A participant is able to receive messages in a conversation initiated by another participant.
How can a participant let others know that it is available?
- Central services for discovery are bound to get out of sync with reality, e.g. because obsolete services do not de-register.
- Centralized administration may result in a single point of failure and in delays in registering live services.
- Dynamic Discovery can flood the network with requests if new conversations start frequently or when initiators join networks frequently.
- The number of available providers is often small compared to the number of initiated conversations.
Participants periodically broadcasts their existence to potential initiators.
The Advertise Availability conversation involves the following participants:
- The Providers periodically broadcast Available messages to any available Initiators.
- The Initiator listens to Available messages. When the Initiator is ready to engage in a conversation it uses the stored Available messages to determine the appropriate conversation partner and initiates the conversation directly.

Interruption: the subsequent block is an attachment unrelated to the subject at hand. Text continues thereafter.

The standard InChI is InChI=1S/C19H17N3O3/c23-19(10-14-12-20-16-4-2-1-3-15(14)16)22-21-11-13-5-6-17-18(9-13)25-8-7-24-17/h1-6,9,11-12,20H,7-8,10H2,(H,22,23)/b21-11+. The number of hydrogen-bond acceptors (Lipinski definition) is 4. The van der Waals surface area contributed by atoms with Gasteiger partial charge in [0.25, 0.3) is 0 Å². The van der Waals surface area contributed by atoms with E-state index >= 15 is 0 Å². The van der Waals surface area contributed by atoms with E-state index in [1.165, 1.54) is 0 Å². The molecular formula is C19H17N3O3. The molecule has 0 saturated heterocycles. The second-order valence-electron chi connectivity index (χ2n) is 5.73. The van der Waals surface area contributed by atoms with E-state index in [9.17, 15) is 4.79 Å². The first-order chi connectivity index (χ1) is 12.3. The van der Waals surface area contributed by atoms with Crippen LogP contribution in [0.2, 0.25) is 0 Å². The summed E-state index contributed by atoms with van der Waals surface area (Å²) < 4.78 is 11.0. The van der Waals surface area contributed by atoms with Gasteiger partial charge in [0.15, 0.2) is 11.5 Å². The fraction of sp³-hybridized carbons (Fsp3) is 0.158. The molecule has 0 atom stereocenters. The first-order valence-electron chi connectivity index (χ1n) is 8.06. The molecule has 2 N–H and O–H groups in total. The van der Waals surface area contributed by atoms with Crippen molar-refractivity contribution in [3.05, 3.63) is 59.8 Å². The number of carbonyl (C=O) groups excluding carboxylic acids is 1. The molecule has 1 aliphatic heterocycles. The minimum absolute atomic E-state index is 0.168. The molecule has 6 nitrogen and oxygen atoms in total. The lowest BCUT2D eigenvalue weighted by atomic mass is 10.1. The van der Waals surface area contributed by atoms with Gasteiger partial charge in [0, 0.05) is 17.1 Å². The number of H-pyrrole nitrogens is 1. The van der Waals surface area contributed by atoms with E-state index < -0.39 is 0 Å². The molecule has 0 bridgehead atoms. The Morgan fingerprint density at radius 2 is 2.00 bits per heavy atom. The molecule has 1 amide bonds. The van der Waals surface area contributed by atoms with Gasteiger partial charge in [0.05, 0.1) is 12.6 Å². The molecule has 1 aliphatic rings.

Advertise Availability works best when initiators are long-lived so that they can track broadcast availability messages before they need to start a conversation. This allows keeping the broadcast frequency low, thus reducing bandwidth consumption.
Advertise Availability also works well where initiators enter new environments where they have no information at all and should not start flooding the network with
Example: WiFi Hotspots
Wireless network access points (aka "Hot Spots") broadcast their availability regularly for new devices that came into range to discover them.
Example: Simple Service Discovery Protocol (SSDP)
The UPnP (Universal Plug and Play) stack includes a registry-free mechanism for service discovery called Simple Service Discovery Protocol (SSDP). SSDP uses the HTTP Asynchronous Request-Response protocol over a UDP datagram transport, which can broadcast packages on a local sub-network. Participants announce their presence (or their intention to disappear) via the HTTP verb ""NOTIFY""to a multicast group of other participants.